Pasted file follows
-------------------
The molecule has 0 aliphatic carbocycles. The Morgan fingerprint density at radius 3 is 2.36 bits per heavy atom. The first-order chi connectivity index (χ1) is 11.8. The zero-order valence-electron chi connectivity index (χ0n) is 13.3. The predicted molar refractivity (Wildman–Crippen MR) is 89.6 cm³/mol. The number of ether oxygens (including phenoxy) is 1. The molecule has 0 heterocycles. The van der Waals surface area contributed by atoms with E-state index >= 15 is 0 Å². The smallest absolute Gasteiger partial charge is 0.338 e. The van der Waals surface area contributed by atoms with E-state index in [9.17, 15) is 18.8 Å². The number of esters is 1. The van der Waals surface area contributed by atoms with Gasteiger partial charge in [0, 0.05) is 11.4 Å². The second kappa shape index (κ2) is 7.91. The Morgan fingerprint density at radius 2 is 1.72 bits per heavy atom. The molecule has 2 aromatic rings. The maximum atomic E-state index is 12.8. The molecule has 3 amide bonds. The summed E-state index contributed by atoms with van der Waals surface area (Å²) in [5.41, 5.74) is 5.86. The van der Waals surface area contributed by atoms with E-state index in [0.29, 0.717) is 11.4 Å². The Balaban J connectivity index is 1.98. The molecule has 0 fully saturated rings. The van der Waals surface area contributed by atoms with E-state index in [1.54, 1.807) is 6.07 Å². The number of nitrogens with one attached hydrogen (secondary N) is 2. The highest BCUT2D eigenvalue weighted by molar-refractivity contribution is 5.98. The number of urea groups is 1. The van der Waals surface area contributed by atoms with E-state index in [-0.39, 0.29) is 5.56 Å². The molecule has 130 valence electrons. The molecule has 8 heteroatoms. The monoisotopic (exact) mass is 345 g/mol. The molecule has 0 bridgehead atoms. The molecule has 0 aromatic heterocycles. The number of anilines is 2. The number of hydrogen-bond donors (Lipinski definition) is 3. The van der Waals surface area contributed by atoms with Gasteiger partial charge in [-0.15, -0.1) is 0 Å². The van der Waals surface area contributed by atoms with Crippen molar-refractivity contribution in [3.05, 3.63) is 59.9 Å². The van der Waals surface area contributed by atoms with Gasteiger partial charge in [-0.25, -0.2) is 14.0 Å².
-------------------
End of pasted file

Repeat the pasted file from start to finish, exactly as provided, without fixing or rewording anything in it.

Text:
The molecule has 0 aliphatic carbocycles. The Morgan fingerprint density at radius 3 is 2.36 bits per heavy atom. The first-order chi connectivity index (χ1) is 11.8. The zero-order valence-electron chi connectivity index (χ0n) is 13.3. The predicted molar refractivity (Wildman–Crippen MR) is 89.6 cm³/mol. The number of ether oxygens (including phenoxy) is 1. The molecule has 0 heterocycles. The van der Waals surface area contributed by atoms with E-state index >= 15 is 0 Å². The smallest absolute Gasteiger partial charge is 0.338 e. The van der Waals surface area contributed by atoms with E-state index in [9.17, 15) is 18.8 Å². The number of esters is 1. The van der Waals surface area contributed by atoms with Gasteiger partial charge in [0, 0.05) is 11.4 Å². The second kappa shape index (κ2) is 7.91. The Morgan fingerprint density at radius 2 is 1.72 bits per heavy atom. The molecule has 2 aromatic rings. The maximum atomic E-state index is 12.8. The molecule has 3 amide bonds. The summed E-state index contributed by atoms with van der Waals surface area (Å²) in [5.41, 5.74) is 5.86. The van der Waals surface area contributed by atoms with E-state index in [0.29, 0.717) is 11.4 Å². The Balaban J connectivity index is 1.98. The molecule has 0 fully saturated rings. The van der Waals surface area contributed by atoms with E-state index in [1.54, 1.807) is 6.07 Å². The number of nitrogens with one attached hydrogen (secondary N) is 2. The highest BCUT2D eigenvalue weighted by molar-refractivity contribution is 5.98. The number of urea groups is 1. The van der Waals surface area contributed by atoms with E-state index in [-0.39, 0.29) is 5.56 Å². The molecule has 130 valence electrons. The molecule has 8 heteroatoms. The monoisotopic (exact) mass is 345 g/mol. The molecule has 0 bridgehead atoms. The molecule has 0 aromatic heterocycles. The number of anilines is 2. The number of hydrogen-bond donors (Lipinski definition) is 3. The van der Waals surface area contributed by atoms with Gasteiger partial charge in [-0.15, -0.1) is 0 Å². The van der Waals surface area contributed by atoms with Crippen molar-refractivity contribution in [3.05, 3.63) is 59.9 Å². The van der Waals surface area contributed by atoms with Gasteiger partial charge in [-0.25, -0.2) is 14.0 Å².